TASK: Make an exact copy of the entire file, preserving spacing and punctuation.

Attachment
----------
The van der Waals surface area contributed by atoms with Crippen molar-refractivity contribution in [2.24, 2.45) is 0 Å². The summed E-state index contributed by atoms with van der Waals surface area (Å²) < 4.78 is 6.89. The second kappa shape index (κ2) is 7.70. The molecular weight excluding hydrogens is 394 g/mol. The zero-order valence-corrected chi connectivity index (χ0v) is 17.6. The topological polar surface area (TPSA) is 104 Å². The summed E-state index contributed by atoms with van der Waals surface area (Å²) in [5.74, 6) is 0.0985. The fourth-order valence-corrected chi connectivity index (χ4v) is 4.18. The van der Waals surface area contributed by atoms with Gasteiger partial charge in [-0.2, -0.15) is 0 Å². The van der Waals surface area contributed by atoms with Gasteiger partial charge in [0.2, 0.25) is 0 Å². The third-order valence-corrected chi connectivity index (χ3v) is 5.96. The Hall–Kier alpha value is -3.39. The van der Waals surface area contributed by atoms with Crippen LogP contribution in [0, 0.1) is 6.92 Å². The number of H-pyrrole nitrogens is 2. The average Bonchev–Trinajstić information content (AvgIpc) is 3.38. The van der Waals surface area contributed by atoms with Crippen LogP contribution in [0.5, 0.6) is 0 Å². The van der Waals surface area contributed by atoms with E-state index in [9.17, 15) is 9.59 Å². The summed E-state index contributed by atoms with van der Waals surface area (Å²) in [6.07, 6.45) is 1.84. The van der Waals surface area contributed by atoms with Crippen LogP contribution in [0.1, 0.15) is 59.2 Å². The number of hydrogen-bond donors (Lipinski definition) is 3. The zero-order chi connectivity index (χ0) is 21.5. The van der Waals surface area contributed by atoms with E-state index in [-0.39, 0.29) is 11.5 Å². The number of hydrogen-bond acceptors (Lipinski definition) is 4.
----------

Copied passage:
The van der Waals surface area contributed by atoms with Crippen molar-refractivity contribution in [2.24, 2.45) is 0 Å². The summed E-state index contributed by atoms with van der Waals surface area (Å²) < 4.78 is 6.89. The second kappa shape index (κ2) is 7.70. The molecular weight excluding hydrogens is 394 g/mol. The zero-order valence-corrected chi connectivity index (χ0v) is 17.6. The topological polar surface area (TPSA) is 104 Å². The summed E-state index contributed by atoms with van der Waals surface area (Å²) in [5.74, 6) is 0.0985. The fourth-order valence-corrected chi connectivity index (χ4v) is 4.18. The van der Waals surface area contributed by atoms with Gasteiger partial charge in [-0.2, -0.15) is 0 Å². The van der Waals surface area contributed by atoms with Gasteiger partial charge in [0.2, 0.25) is 0 Å². The third-order valence-corrected chi connectivity index (χ3v) is 5.96. The Hall–Kier alpha value is -3.39. The van der Waals surface area contributed by atoms with Crippen LogP contribution in [0, 0.1) is 6.92 Å². The number of H-pyrrole nitrogens is 2. The average Bonchev–Trinajstić information content (AvgIpc) is 3.38. The van der Waals surface area contributed by atoms with Crippen LogP contribution in [0.5, 0.6) is 0 Å². The van der Waals surface area contributed by atoms with E-state index in [9.17, 15) is 9.59 Å². The summed E-state index contributed by atoms with van der Waals surface area (Å²) in [6.07, 6.45) is 1.84. The van der Waals surface area contributed by atoms with Crippen LogP contribution in [0.1, 0.15) is 59.2 Å². The number of hydrogen-bond donors (Lipinski definition) is 3. The zero-order chi connectivity index (χ0) is 21.5. The van der Waals surface area contributed by atoms with E-state index in [-0.39, 0.29) is 11.5 Å². The number of hydrogen-bond acceptors (Lipinski definition) is 4.